Commercial Litigation Brief - Spring 2008

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In This Issue:

There are probably two main reasons why true litigators

love what they do: the sheer variety of cases they

encounter, and the intellectually challenging nature

of the issues that arise in those cases. This issue of

the Commercial Litigation Brief contains elements of

both. Karen Carteri discusses a recent case in which

the court subordinated the parties’ contractual rights

in the context of approving a plan of arrangement.

Keith Clark then concisely describes a lengthy judgment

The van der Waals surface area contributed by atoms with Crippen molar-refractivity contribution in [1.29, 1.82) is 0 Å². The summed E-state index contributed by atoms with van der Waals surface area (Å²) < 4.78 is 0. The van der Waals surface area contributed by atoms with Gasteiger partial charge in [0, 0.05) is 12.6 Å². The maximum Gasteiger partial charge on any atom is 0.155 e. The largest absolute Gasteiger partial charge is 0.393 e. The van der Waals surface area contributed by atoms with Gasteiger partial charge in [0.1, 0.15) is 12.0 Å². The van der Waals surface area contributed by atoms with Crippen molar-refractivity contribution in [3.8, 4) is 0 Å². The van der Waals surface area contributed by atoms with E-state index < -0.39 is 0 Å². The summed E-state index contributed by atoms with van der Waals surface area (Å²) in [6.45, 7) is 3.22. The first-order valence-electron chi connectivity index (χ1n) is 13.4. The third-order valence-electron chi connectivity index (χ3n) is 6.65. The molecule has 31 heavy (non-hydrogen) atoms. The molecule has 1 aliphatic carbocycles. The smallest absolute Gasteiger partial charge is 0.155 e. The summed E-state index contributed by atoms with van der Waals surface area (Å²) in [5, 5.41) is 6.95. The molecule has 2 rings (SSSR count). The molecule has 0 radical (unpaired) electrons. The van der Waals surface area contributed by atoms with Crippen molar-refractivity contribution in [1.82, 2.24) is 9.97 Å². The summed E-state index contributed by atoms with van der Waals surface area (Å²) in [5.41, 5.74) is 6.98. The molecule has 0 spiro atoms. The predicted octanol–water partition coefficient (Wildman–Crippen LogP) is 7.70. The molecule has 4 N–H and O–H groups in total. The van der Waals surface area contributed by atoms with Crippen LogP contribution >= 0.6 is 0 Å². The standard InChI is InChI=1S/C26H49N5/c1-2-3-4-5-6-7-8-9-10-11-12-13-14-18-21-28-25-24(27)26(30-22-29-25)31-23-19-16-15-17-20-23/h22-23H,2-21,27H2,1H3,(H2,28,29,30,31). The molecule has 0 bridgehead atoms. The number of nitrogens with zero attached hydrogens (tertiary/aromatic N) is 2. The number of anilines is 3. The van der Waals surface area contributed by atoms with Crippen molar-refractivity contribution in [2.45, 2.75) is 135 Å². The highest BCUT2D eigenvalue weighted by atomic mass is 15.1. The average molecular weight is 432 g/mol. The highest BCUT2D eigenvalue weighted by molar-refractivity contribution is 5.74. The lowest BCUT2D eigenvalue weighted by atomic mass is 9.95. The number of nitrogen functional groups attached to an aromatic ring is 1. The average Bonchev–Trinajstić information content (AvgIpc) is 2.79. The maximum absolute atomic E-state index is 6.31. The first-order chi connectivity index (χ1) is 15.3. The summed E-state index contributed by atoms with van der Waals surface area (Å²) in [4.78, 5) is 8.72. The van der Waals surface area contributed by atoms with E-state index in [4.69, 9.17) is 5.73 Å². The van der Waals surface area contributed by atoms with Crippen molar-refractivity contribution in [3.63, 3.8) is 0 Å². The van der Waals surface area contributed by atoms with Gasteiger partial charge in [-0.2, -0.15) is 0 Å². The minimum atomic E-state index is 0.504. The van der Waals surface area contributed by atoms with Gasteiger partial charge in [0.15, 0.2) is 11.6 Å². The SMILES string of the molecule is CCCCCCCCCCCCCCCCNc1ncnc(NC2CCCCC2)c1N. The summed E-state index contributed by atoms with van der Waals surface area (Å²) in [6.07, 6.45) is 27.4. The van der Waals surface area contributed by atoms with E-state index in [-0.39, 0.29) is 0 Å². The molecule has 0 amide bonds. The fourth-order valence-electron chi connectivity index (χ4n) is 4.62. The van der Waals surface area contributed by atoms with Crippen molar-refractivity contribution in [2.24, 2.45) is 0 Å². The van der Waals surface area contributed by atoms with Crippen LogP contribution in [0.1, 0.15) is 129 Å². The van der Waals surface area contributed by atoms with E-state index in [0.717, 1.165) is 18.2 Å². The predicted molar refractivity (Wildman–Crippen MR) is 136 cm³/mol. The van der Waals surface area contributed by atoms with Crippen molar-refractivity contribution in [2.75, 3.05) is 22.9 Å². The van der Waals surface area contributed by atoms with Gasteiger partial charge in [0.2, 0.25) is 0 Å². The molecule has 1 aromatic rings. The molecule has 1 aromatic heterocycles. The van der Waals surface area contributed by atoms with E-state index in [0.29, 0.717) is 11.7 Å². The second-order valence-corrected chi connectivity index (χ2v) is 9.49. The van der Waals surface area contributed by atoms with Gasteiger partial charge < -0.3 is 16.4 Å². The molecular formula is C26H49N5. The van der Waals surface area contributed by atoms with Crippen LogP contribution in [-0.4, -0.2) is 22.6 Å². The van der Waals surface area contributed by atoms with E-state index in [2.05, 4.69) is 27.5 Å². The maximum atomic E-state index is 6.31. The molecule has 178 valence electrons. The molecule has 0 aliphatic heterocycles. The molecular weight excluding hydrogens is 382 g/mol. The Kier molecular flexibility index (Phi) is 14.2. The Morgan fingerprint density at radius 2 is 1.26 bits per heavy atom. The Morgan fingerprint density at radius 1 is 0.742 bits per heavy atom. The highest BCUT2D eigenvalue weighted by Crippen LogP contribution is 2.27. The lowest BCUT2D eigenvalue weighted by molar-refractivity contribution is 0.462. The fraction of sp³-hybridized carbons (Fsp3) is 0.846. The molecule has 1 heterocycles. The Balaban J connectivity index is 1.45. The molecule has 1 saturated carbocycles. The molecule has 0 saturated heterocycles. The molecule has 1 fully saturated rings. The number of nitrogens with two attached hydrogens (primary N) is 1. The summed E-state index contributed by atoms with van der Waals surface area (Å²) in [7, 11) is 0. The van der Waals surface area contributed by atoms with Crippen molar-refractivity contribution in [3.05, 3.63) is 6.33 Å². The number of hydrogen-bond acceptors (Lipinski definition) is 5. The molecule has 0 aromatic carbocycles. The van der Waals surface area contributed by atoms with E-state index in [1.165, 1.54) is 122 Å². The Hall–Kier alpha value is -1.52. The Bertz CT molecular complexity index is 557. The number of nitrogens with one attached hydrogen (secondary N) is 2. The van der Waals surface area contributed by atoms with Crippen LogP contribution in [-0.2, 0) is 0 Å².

which has the potential to create massive uncertainty in forestry and mining rights both in BC and the rest of Canada. Ruba El-Sayegh explores the delicate issue of when medical examinations can be videotaped. The final article by Joseph D’Angelo and Benjamin Bathgate questions how a recommended law governing the use of apologies in the litigation context may impact on the resolution of disputes.

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